Former Opposition Leader Beddoes’ response to Sitiveni Rabuka’s claims
that his recent opinion piece
was responsible for Rabuka’s difficulties with SODELPA
The ‘Opinion’ article I released recently was about the ‘rule of law’. It also specifically refers to what I consider to be the ‘selective’ application of the law with regard to our two democratically elected Prime Ministers Laisenia Qarase and Mahendra Chaudhry. I compare their circumstances with that of the three usurpers of our democracy. Because they enjoy immunity from prosecution, two of them remain free to contest elections, despite the nature of their capital crime. The third usurper does not enjoy the same immunity and is currently serving a life sentence for his capital crime.
The nature of the crimes concerning the elected Prime Ministers that disqualified them from contesting the 2014 elections are, in my opinion, misdemeanors when compared to the seriousness of the capital crimes committed by the usurpers.
The rule of law must apply equally to every citizen, regardless of their status in life. That is essentially what my opinion piece was about and I did not make any submissions to the SODELPA executive or anyone else about Mr Rabuka.
I acknowledge that Mr Rabuka’s coup happened 27 years ago and that he stood for elections, was successful, became Prime Minister and took Fiji towards a new multiracialism. I acknowledge also that he has previously apologized for his part in the ’87 coup.
But an apology on its own cannot heal the hurt and pain tens of thousands of our people suffered as a result of the ’87 coup. The same applies to the Speight 2000 coup and the 2006 Bainimarama coup.
According to a previous estimate by the respected economist Professor Wadan Narsey, the three coups have so far cost our financially poor nation $9 billion. Once we take account of the full damage and loss caused by the Bainimarama military takeover and his prolonged rule, billions of dollars more will be added.
That’s enough money to create well-funded policies to wipe out all poverty and squatter problems in Fiji. It would leave enough change to ensure conditions for zero unemployment and payment of a just national minimum wage, for every family to have a decent standard of living. The multi billions of lost dollars would also have provided water, electricity and improved and affordable transport to the most deprived and remote areas of Fiji. There would have been medical services with properly remunerated doctors and nurses operating the cleanest, best maintained and equipped hospitals in our region and still be in a position to take good care of all our people’s needs and aspirations.
All this is what military coups have cost us, the people. And that is why many cannot simply forget the capital crimes committed against us.
I have not, of course, included the grievous social and physical cost and trauma related to the disintegration of many families from the financial strain, the abuse of human rights including deaths, torture, suppression of liberties and freedoms, and rule by fear.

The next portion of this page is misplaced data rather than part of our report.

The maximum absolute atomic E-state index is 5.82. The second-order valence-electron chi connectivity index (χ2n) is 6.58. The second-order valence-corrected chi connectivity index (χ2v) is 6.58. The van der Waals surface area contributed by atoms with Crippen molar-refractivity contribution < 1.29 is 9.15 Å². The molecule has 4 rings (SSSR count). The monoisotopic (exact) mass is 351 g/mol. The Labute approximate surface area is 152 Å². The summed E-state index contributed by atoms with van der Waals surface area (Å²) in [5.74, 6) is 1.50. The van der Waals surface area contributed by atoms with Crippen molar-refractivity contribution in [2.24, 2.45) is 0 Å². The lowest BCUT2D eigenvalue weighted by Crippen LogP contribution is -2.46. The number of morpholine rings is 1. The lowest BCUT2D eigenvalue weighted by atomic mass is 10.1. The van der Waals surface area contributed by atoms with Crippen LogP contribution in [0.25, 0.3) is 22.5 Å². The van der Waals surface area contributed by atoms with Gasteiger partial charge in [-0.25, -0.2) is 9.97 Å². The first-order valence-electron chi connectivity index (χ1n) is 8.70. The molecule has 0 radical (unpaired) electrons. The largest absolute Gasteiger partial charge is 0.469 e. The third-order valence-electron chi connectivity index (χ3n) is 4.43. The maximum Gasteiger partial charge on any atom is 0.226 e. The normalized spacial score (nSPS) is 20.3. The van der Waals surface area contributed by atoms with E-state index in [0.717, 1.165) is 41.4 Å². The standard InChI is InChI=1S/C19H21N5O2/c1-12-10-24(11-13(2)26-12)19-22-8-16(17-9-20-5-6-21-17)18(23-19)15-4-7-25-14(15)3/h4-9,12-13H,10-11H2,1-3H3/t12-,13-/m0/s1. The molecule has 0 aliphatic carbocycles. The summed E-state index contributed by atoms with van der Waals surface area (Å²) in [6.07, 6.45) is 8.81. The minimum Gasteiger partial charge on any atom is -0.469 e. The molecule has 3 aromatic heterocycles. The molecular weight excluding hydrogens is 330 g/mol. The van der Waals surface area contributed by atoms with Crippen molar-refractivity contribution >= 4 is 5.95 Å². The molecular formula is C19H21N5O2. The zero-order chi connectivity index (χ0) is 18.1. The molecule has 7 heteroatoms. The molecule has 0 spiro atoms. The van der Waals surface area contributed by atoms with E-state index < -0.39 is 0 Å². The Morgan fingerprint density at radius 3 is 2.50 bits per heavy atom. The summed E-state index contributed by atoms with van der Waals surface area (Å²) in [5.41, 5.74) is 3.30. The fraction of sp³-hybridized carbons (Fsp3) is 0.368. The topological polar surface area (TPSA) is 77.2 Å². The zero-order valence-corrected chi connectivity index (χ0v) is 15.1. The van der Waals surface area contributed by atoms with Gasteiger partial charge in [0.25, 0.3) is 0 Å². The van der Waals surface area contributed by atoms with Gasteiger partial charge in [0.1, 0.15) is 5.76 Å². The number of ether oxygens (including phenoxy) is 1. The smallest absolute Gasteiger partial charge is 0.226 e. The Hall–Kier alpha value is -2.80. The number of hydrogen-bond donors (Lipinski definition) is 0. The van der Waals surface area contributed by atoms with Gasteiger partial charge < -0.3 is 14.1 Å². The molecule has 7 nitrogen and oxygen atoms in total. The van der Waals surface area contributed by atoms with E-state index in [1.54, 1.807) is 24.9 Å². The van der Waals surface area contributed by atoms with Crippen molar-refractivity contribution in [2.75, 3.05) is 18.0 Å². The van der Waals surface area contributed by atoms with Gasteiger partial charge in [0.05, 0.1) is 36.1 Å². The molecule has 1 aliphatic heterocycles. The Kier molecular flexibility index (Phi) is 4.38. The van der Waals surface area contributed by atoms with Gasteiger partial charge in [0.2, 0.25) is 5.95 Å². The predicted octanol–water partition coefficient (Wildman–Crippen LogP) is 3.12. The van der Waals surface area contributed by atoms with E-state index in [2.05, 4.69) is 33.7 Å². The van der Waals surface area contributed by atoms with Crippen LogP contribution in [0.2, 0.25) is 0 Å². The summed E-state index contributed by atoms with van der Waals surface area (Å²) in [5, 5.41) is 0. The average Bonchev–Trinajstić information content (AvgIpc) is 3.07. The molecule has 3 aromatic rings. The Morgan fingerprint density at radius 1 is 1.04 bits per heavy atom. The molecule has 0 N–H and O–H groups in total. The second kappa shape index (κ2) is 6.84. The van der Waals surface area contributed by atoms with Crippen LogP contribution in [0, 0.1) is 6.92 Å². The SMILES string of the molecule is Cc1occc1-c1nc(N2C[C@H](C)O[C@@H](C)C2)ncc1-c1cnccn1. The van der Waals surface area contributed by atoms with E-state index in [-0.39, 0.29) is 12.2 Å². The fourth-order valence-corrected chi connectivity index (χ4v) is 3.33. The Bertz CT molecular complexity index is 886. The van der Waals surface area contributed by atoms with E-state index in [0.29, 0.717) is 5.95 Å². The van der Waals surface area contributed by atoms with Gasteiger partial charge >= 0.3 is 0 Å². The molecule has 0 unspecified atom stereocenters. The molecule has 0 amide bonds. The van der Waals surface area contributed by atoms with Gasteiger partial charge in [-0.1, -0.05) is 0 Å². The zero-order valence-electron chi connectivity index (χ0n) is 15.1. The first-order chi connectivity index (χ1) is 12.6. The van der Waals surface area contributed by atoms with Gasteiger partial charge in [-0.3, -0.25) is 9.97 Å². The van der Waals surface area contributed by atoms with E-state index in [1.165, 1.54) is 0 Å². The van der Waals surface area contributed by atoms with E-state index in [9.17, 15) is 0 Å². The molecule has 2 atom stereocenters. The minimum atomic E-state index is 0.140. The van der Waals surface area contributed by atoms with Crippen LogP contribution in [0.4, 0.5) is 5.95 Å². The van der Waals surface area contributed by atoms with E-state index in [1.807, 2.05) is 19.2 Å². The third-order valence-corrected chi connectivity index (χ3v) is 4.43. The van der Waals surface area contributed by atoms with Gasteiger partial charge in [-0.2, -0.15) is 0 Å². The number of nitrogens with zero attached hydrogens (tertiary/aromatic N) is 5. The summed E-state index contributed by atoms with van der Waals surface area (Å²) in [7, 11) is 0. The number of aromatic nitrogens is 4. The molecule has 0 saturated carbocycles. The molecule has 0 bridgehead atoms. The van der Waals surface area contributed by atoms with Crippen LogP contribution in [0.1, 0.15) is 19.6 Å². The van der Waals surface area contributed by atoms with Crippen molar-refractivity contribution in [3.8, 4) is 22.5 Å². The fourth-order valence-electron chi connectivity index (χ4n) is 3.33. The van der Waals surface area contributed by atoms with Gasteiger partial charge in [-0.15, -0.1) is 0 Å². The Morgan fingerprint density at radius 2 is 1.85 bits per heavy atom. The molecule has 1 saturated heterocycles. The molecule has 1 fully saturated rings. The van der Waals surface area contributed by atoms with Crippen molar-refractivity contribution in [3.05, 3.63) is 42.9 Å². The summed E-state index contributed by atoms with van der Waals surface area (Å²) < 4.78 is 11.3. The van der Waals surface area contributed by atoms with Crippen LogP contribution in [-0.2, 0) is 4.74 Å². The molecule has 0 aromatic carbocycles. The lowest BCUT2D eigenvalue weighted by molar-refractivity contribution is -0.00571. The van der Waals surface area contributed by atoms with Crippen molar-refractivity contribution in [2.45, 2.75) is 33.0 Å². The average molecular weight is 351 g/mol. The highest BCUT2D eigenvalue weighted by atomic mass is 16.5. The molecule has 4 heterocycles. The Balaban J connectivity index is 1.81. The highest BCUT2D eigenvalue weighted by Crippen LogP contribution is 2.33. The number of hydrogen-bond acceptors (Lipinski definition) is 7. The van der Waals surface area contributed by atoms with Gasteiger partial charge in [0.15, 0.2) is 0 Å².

But the people of Fiji, despite all of this and having to always vosota and carry the pain, are still amongst the friendliest and most tolerant in the world.
Our people have the goodness of heart to forgive those who have sinned against them. But for forgiveness to be complete there needs to be reciprocation. This would encompass sincere expressions of atonement by the wrong doers and must be demonstrated in a real and profound way.
That has not happened yet. And, until it does, the past will continue to haunt us. That haunting came home in the recent SODELPA incident with Mr Rabuka.
I am not qualified to pass judgment on Mr Rabuka, and neither is this an attempt to do so. Only a competent court of law can do that.
But what I will say is this: Mr Rabuka and all other persons instrumental in the events of 1987, 2000 and 2006 who still enjoy immunity but would prefer to atone, receive forgiveness and reconcile with the people, must demonstrate their sincerity. They can do this by taking a personal decision and acting on it, no matter how difficult it might be.
One way that I suggest would be to make a personal legal statutory declaration that they forfeit the protection of their immunity absolutely. That declaration should also state categorically that they will freely submit themselves to a properly constituted court of enquiry into all aspects of the military coups and part of a properly established and independently managed ‘Truth & Reconciliation Process’ to allow the healing of our people to begin.
Such an undertaking by the individuals involved would demonstrate in a very powerful way their genuine remorse. And regardless of the outcome of a judicial enquiry, including provisions for mercy, the offenders would have taken a just and commendable step towards seeking and earning forgiveness from their victims, their families and the citizens of Fiji.
This in itself would help to lift terrible burdens of pain, loss and shame carried for too long by the people of Fiji.
April 26 2014